I’m back! This visit to Montreal was mostly work, very little play. Though I did get a chance to walk around my old haunts in St. Lambert, on the south shore. What a lovely little town – it just works, somehow. The trees are mature and reproducing like mad, to the extent that yardwork involves beating back strong saplings on a regular basis. It’s almost as though nature and habitation* have shaken hands and decided they’re comfortable living together. When I was a kid, I used to collect rocks along an abandoned railway line by the golf course. I remember it as a very industrial environment, all steel and gravel and creosote ties. 30 years later (ok, maybe a little more….), nature has moved in and it’s a footpath through a young forest. Amazing. And hopeful.
I arrived home tonight to find that as expected, the Queen of the Night (night-blooming cereus) had finished blooming – a flower for each night that I was away. Sigh. The evidence was four long limp dead flower things hanging off the side of the leaves. Oh well….
My labours in tacking up clear plastic on the walls and floors of the “grow” room (back porch) have paid off. When I walked in to check on my charges, the air was soft and smelled of growing things. With the humidity at 75% tonight, it’s a tropical jungle in there. The orchids, and all the other plants, are loving it. Lots of new growth and a couple of spikes.
Great weather – it’s Indian Summer. I sat in an outdoor cafe in Old Montreal this afternoon, and had a tourtierre (traditional pork pie) and a beer. These warm days are precious — the cold weather will settle in soon. It’s supposed to be nice right through until Sunday.
*“Habitation” is apt in many ways. The town got it’s start in the 1640’s as part of the Longueuil seigneurie. The old and elegant stone “habitant” homes still dot Riverside Drive along the St. Lawrence river.
There’s lotsa action in the grow room tonight. One of the four big buds on the Queen of the Night has bloomed — sadly, the other three will bloom tomorrow night while I’m in Montreal, missing it. I made Laird promise that he’d invite his friends over tomorrow and stare at it and make all the impressed noises this occasion deserves. Plus, I bought a new orchid today, at a little flower shop in Bloor West Village. It’s Blc. Alma Kee, a gorgeous yellow with a deep burgundy lip that is lined with gold. It’s a real beauty.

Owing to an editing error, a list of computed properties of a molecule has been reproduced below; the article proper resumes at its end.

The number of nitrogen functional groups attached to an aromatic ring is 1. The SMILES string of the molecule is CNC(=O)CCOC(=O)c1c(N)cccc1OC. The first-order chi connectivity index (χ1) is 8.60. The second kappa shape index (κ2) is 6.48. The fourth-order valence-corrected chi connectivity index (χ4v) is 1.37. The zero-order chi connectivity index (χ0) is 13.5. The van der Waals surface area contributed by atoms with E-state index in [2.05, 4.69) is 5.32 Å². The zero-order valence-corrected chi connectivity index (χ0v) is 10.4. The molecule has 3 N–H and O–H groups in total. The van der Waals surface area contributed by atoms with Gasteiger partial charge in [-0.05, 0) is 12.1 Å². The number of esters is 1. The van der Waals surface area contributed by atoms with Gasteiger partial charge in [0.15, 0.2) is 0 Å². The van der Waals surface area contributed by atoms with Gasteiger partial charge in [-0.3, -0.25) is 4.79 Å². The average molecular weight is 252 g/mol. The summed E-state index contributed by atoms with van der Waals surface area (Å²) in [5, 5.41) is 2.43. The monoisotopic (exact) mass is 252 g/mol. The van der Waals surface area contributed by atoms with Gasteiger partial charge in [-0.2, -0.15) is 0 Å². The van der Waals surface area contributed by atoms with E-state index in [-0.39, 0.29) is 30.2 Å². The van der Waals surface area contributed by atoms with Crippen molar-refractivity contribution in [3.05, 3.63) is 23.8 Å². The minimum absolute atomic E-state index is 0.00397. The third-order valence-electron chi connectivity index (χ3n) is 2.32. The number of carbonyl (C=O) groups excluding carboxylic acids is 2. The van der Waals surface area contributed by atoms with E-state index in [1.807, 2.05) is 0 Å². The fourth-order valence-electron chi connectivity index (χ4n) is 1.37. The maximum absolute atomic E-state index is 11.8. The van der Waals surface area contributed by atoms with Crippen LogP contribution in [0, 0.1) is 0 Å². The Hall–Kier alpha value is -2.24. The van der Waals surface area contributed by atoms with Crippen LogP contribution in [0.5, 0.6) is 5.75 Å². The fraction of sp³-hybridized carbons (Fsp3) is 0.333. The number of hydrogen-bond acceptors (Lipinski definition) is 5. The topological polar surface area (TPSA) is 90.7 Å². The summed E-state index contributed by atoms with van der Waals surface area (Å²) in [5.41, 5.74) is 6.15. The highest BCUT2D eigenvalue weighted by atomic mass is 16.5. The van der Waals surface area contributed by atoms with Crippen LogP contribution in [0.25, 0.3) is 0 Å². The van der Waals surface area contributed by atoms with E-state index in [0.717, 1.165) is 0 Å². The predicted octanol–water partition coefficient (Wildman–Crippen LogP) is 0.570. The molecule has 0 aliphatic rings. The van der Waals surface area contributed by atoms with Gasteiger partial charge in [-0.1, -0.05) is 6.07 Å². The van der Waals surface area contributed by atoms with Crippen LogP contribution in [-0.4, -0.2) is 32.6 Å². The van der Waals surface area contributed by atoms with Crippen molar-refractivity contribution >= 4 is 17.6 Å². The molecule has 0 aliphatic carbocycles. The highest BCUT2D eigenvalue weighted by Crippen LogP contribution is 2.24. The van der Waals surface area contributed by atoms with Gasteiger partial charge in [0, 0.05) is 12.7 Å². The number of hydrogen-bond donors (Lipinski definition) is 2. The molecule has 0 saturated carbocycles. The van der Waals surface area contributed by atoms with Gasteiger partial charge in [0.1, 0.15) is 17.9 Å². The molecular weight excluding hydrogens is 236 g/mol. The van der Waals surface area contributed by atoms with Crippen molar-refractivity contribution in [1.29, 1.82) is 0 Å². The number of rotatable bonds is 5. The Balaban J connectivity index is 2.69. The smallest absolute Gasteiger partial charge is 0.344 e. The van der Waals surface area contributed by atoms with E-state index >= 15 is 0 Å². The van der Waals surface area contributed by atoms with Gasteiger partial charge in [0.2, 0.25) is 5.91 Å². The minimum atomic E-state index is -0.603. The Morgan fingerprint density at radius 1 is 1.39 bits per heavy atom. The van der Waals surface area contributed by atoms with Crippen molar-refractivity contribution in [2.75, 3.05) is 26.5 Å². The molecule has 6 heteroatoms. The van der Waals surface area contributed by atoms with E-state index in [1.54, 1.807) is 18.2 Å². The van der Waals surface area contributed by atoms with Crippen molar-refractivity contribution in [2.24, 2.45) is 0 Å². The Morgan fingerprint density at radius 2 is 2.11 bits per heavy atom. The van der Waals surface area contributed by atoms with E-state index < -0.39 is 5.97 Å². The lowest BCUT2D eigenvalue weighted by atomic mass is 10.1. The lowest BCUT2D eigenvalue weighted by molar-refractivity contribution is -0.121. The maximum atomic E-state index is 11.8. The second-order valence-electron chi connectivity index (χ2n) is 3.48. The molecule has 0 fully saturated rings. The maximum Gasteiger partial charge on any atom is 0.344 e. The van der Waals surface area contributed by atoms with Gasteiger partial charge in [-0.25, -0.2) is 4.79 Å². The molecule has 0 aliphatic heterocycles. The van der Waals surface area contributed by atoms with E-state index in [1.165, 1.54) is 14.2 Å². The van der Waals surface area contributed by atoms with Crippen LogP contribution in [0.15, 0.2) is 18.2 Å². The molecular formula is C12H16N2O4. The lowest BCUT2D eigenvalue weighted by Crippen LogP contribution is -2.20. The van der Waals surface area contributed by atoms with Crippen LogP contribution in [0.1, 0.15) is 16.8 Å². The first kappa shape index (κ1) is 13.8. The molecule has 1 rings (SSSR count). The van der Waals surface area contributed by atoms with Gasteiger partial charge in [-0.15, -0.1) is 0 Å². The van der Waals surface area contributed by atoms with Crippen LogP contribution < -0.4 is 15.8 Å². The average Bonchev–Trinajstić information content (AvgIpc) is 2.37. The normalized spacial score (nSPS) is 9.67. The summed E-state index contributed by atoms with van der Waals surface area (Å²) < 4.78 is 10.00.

Here’s something else that’s interesting. Remember I wrote a while ago that the Hibisicus Moscheutos blooms became white as the weather got colder outdoors? Well, I brought the giant plant indoors, and in the warmer conditions the blooms are dusted with deep pink. Odd. I’ve read that this plant is hardy to zone 5, which I find very hard to believe — it looks so exotic. I’m afraid to leave the pot outdoors all winter and risk losing it.
To the right is a close-up of the Queen of the Night plant. The blooms open at night and are dead by morning. The scent is intoxicating — a very heavy perfume. To the left is a close-up of the Hibiscus Moscheutos bloom.
The eggplant and green peppers are doing well in their planters. Now that the serious summer heat and humidity is here, they’re growing quickly. I’m sure they have doubled in size in the last two weeks.
The Queen of the Night plant (epiphyllum oxypetallum) is a weird looking thing. I keep chopping it back whenever it sends up a stick that never seems to stop growing.
Notice the maidenhair fern that is also growing in the pot. They’re volunteers, and testament to the fact that there’s some kind of symbiotic relationship with plants and soil fungus. I have had no luck keeping maidenhair fern alive in pots with ordinary potting soil; the mother plant has died despite all my efforts. The aged bark mixture that the Queen of the Night is growing in seems to provide exactly the right conditions for the spores of the fern to germinate and grow. I found the babies in the pot this past winter, and decided to leave them alone.
Another inhabitant of this plant is some Spanish Moss. It loves the humidity and is continuing to grow just hanging there on one of the “branches” of the plant.
Here’s a pic of one of the two flower buds on the Queen of the Night (the location is shown with a yellow arrow in the larger picture). It’s about an inch long. In the next 4 to 5 weeks it will continue to lengthen, curve up, and then one night in the wee hours, a spectacular fragant flower will pop open. It’s quite an event.
For anyone who’s ever wondered what sweet potatos (or yams — I can’t tell the difference) look like, here you go. I had no idea what to expect. A couple of months ago I had a tuber on the counter that started to bud, so I thought “what the heck”, cut out the eyes, and threw them in one of my big containers. It seems to be a vine. It’ll be interested to watch as it grows — I’ve never seen a sweet potato plant before. I wonder if it’s growing more yummy yams for me underground.